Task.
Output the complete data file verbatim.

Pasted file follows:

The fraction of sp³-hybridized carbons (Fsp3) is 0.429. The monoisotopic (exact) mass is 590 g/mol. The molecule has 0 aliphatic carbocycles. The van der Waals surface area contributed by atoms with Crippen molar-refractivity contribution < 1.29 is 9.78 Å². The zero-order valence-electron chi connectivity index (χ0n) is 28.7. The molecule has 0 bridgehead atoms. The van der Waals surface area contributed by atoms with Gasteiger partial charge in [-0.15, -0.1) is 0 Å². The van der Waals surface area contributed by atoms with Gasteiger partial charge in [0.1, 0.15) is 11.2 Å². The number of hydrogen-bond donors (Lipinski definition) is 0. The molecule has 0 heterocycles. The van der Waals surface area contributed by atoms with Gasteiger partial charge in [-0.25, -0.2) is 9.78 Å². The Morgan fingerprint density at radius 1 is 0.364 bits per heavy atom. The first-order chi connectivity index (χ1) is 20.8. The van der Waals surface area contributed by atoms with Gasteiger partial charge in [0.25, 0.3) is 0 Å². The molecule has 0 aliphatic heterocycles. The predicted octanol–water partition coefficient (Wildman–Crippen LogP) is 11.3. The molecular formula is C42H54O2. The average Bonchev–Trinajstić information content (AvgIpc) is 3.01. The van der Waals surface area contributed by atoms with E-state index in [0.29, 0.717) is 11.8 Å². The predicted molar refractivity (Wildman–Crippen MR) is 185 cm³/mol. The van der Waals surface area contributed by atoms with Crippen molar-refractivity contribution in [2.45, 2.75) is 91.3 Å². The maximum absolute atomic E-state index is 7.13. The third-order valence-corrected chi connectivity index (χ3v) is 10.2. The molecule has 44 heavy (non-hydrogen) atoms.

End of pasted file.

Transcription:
The fraction of sp³-hybridized carbons (Fsp3) is 0.429. The monoisotopic (exact) mass is 590 g/mol. The molecule has 0 aliphatic carbocycles. The van der Waals surface area contributed by atoms with Crippen molar-refractivity contribution < 1.29 is 9.78 Å². The zero-order valence-electron chi connectivity index (χ0n) is 28.7. The molecule has 0 bridgehead atoms. The van der Waals surface area contributed by atoms with Gasteiger partial charge in [-0.15, -0.1) is 0 Å². The van der Waals surface area contributed by atoms with Gasteiger partial charge in [0.1, 0.15) is 11.2 Å². The number of hydrogen-bond donors (Lipinski definition) is 0. The molecule has 0 heterocycles. The van der Waals surface area contributed by atoms with Gasteiger partial charge in [-0.25, -0.2) is 9.78 Å². The Morgan fingerprint density at radius 1 is 0.364 bits per heavy atom. The first-order chi connectivity index (χ1) is 20.8. The van der Waals surface area contributed by atoms with Gasteiger partial charge in [0.25, 0.3) is 0 Å². The molecule has 0 aliphatic heterocycles. The predicted octanol–water partition coefficient (Wildman–Crippen LogP) is 11.3. The molecular formula is C42H54O2. The average Bonchev–Trinajstić information content (AvgIpc) is 3.01. The van der Waals surface area contributed by atoms with E-state index in [0.29, 0.717) is 11.8 Å². The predicted molar refractivity (Wildman–Crippen MR) is 185 cm³/mol. The van der Waals surface area contributed by atoms with Crippen molar-refractivity contribution in [2.45, 2.75) is 91.3 Å². The maximum absolute atomic E-state index is 7.13. The third-order valence-corrected chi connectivity index (χ3v) is 10.2. The molecule has 44 heavy (non-hydrogen) atoms.